We Slept at the Zoo!

Lions and Tigers and Red Pandas, Oh My!

One pair of socks. One book each and one flashlight,” I directed the kids. “Go, go, go.”

They shuffled off, arriving back in front of me momentarily with the prescribed items, which I in turn sorted into their individual backpacks. I confirmed that everyone had packed their toothbrushes, but because I know my family well, I slid an extra fiver of dollar-store toothbrushes into the mix. 

After a quick final check, I chunked each backpack unceremoniously into the massive black contractor bag on my floor, already half-full of pillows and sleeping bags and shoes. 

“Shouldn’t we use luggage?” Lucy asked. 

“Luggage is for airplane trips and fancy people who don’t sneak candy into the movies in big purses,” I explained.

“But purse snacks are the best,” Arthur interjected wistfully.

I fielded questions as I dumped item after item into the Official Family Trash Bag. Where would we sleep? On our gear on the floor. Would there be snacks? Yes. Would we see animals? Definitely. Where were we going again?

“For the third time, husband, we’re going to sleep over at the zoo.”

Year of the Rat

We pulled into the parking lot exactly on time, no small feat for this group. We were ushered into the auditorium and directed to place our things along a wall. After dragging our bulging twin contractor bags into an outlet-adjacent position, the kids took a minute to exchange salutations with some neighboring children before it was time to get started. 

Arthur was pretty jazzed when he recently declared to me that this was his year on the Chinese Zodiac, so he was predictably stoked to hear the sleepover theme was the Chinese New Year. The evening kicked off with an introduction to the story of the 12 zodiac animals while the kids colored sheets with their individual animals. A quick scan of the tables for rabbits, rats, and boars told me a few kids of the 14 or so kids at the event were about Lucy’s, Arthur’s, and Noah’s ages.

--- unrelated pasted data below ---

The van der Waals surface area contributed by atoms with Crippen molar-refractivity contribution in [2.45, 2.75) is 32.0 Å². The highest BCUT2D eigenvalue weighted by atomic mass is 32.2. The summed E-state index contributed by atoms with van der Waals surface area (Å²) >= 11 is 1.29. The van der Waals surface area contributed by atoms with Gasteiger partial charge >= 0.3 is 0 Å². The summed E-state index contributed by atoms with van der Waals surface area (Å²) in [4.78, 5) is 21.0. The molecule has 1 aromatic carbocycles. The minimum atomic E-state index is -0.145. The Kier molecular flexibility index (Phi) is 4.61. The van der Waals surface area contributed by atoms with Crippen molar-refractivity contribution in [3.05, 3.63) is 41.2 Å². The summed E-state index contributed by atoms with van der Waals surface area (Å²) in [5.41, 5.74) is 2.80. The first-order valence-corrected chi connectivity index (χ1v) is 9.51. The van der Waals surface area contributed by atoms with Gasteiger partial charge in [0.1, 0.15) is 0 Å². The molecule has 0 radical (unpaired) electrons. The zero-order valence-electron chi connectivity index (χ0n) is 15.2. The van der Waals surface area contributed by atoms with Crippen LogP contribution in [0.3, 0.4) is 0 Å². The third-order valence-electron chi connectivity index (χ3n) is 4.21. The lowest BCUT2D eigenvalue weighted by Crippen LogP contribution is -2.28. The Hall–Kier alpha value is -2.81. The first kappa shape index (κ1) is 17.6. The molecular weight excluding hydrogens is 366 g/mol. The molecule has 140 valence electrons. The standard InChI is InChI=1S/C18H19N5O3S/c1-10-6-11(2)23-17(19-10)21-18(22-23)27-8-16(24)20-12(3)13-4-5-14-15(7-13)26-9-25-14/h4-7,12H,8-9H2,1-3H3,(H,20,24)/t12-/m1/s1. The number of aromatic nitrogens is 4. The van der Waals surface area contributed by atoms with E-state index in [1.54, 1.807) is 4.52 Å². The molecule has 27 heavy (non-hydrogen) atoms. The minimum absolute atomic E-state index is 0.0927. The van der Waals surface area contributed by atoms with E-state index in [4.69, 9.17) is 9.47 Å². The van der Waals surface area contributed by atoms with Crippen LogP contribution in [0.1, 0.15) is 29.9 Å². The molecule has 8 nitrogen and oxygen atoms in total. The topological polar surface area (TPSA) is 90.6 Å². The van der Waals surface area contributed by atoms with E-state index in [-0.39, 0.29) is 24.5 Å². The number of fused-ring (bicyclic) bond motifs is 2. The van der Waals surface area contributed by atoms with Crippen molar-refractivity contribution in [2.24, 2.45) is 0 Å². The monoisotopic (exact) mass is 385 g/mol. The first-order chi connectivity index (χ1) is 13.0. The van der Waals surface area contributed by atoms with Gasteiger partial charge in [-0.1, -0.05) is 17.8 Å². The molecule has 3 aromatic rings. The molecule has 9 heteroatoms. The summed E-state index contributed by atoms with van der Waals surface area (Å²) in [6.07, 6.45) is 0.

Next, our zoo hosts passed tablets around for an activity where the kids worked together to come up with a list of items describing each zodiac animal in turn. As they submitted each adjective, it appeared on the projector screen in a piece of ever-expanding word art describing the animals, which was peppered with clever puns and emojis from the older tweens of the group. With the words on display, our hosts described the traits of each critter according to the Chinese zodiac and then asked the kids to compare them. 

Soon, it was time for our first animal encounter with a sweet little rat friend. After a quick convo about respect for our animal friends and each other, the kids filed into queue and took turns petting her with the help from a docent. The animal encounters over the course of the sleepover were one of the best parts. Besides their rat friend, the kids had the chance to interact up close and personal with a few Chinese zodiac friends: a shy ball python, a sunshine-yellow bearded dragon, a cantankerous parrot moonlighting as an alarm clock, and an energetic Guinea hog named Hamilton. 

After our introduction to the zodiac critters, we traveled down the hallway to the education center, where interactive activity stations were set up for each of the zodiac friends. The kids split off with their families and worked their way through each station in shifts. At one, we tried to engineer our own humane rat traps using a variety of materials given to us. At another, we played a lilypad game where we traveled across the river with our pack. 

There was plenty of dragon drawing, snake camo hide-and-seek, and raft-building to keep the kids engaged and bring the family together with nary a black mirror in sight. At each station, we were learning animal facts together while engaging in high-quality family time that’s rare in the daily grind of afterschool activities and homework. 

Of course, no good camp would be complete without arts and crafts. To keep up the Chinese New Year theme, we made paper lanterns and lit them with glow sticks, which we would need shortly.